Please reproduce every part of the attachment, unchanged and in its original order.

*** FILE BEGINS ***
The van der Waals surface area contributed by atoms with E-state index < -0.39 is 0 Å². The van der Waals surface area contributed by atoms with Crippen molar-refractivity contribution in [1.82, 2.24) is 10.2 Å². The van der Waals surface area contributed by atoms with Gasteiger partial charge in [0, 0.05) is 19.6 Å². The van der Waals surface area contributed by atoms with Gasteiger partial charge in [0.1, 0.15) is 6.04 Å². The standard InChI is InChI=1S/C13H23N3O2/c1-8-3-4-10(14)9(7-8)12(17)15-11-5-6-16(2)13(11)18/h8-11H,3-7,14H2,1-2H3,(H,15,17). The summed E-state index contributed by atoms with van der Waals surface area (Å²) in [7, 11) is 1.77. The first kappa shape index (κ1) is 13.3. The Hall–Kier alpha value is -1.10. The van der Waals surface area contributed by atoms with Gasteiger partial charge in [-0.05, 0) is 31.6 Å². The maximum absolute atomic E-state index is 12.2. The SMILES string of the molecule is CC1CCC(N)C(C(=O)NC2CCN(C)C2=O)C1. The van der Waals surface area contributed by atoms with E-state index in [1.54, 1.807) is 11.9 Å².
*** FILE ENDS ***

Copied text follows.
The van der Waals surface area contributed by atoms with E-state index < -0.39 is 0 Å². The van der Waals surface area contributed by atoms with Crippen molar-refractivity contribution in [1.82, 2.24) is 10.2 Å². The van der Waals surface area contributed by atoms with Gasteiger partial charge in [0, 0.05) is 19.6 Å². The van der Waals surface area contributed by atoms with Gasteiger partial charge in [0.1, 0.15) is 6.04 Å². The standard InChI is InChI=1S/C13H23N3O2/c1-8-3-4-10(14)9(7-8)12(17)15-11-5-6-16(2)13(11)18/h8-11H,3-7,14H2,1-2H3,(H,15,17). The summed E-state index contributed by atoms with van der Waals surface area (Å²) in [7, 11) is 1.77. The first kappa shape index (κ1) is 13.3. The Hall–Kier alpha value is -1.10. The van der Waals surface area contributed by atoms with Gasteiger partial charge in [-0.05, 0) is 31.6 Å². The maximum absolute atomic E-state index is 12.2. The SMILES string of the molecule is CC1CCC(N)C(C(=O)NC2CCN(C)C2=O)C1. The van der Waals surface area contributed by atoms with E-state index in [1.54, 1.807) is 11.9 Å².